The Importance of Honest Disagreement

Ace of Spades (who is still threatening retirement) points out that honest and open disagreement is so important because hidden disagreement always expresses itself in the form of personal attacks: “if you can’t admit you disagree with someone one ideological grounds, and you still wish to undermine them, you have no choice left but to simply attack them on a person level.”

He uses the Tea Party as an example:

What, to you, is more offensive and ugly — that the media disagrees ideologically with the Tea Party’s commitment to reducing spending and government, or that, refusing to express their ideological objection honestly, they seek to paint every Tea Partier as racist and violent by carefully suggesting only the misspelled and ugly signs from a Tea Party rally? Strongly implying “Only ignorant, stupid racists could support this nonsense”?

… But the media’s pretend-objectivity means they cannot have an honest dispute about an issue — and yet they are still determined to get their editorial position out there.

So all they’re left with is the worst, most biased, most provocative, most demeaning “political argument” in existence: “You’re an asshole.”

Read it, it is a good article.




  1. This is a really good point. A big component of freedom is being able to drag conflicts out into the sunlight and discuss them. That creates some transparency and trust. If we don’t have that, then our behavior often becomes passive/aggressive and our conflicts are expressed more deceptively.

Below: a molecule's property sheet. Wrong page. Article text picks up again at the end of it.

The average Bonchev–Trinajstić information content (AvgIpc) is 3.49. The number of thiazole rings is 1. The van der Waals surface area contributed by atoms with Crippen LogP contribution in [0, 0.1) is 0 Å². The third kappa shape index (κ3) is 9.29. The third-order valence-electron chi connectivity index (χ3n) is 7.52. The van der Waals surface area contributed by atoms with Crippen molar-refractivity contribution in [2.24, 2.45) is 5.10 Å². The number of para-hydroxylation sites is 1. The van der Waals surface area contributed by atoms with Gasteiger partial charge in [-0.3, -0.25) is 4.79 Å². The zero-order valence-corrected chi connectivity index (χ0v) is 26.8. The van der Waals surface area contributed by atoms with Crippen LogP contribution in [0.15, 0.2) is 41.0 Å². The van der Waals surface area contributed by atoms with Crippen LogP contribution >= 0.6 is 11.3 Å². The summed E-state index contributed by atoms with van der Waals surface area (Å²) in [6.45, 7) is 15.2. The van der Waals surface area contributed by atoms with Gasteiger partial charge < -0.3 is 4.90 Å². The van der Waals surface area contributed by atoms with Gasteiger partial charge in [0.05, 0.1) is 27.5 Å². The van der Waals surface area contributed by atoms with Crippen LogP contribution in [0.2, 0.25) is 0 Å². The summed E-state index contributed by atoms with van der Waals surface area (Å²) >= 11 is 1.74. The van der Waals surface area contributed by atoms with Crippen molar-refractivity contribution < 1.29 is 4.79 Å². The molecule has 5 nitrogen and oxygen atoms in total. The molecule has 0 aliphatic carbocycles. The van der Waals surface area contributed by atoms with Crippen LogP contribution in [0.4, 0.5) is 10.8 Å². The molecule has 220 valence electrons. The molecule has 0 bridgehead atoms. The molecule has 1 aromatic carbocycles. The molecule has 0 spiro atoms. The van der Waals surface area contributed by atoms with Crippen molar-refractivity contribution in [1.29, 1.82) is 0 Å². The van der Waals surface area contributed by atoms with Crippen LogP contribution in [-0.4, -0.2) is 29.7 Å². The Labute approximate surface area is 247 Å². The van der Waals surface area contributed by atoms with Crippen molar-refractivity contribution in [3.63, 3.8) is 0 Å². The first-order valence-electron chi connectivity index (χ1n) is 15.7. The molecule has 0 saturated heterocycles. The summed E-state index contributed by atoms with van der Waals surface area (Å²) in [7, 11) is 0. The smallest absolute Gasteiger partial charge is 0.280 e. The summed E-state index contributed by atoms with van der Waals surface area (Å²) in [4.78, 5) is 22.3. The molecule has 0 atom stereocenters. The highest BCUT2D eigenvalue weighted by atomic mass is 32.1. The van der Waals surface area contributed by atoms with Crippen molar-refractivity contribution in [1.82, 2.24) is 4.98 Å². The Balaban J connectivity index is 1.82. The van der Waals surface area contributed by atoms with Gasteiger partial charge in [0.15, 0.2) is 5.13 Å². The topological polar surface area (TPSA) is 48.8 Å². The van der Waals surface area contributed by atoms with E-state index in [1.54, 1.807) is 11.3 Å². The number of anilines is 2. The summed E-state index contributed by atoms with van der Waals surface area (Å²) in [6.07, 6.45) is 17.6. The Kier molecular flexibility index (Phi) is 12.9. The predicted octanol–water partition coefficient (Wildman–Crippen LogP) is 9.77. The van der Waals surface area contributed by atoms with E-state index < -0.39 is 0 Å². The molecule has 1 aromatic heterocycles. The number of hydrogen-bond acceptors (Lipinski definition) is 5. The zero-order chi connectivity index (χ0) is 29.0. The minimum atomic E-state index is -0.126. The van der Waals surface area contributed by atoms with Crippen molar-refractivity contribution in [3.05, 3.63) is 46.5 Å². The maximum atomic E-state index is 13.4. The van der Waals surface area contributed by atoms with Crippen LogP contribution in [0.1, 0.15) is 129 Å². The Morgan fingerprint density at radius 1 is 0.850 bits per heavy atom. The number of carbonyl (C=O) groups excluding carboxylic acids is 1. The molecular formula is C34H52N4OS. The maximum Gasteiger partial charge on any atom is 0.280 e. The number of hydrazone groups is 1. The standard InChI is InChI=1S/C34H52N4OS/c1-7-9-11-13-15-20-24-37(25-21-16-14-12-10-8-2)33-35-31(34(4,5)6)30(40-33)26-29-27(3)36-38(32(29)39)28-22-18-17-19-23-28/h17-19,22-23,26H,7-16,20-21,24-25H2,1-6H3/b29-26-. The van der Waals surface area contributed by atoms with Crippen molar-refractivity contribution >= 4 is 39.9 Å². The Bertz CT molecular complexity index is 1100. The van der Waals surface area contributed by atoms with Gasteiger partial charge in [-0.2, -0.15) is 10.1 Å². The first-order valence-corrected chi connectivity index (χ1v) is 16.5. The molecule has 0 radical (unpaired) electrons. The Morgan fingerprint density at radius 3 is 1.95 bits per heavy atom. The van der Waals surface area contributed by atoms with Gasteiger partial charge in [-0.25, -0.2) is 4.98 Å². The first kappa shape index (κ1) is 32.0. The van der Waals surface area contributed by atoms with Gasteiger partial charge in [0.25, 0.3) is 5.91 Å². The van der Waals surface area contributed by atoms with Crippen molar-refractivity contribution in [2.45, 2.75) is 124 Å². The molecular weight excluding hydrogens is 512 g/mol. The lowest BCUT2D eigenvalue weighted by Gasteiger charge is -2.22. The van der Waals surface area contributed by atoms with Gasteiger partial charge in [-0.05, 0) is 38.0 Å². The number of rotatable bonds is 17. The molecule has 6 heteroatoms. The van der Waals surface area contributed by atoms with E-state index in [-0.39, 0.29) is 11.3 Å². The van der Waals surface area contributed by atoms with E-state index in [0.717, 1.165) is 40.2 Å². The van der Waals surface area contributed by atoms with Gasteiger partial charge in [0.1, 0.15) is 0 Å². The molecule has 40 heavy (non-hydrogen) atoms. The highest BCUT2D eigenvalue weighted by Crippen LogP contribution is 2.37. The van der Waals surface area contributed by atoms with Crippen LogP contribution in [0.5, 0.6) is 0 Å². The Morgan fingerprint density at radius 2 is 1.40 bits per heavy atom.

1. Like anti-gay rhetoric when people say things like “the problem is with the ‘word’ marriage”?

  2. Lucretius · · Reply

    I think the mediorum bias slipping into the coverage is not entirely conscious: our views naturally influence everything we do, and the political views of news writers and broadcasters are no exception. The purpose of contemplation and philosophy is to, in part, bring our unconscious to light, after all.

    But in this case, the problem isn’t that the media attacking people they disagree with is entirely intentional, but that these personal attacks might be the only way they know how to respond to views they unconsciously consider “beyond refution” and “obvious.”

    Of course the amount of unconscious bias a person in the media has varies too.

    Christi pax,


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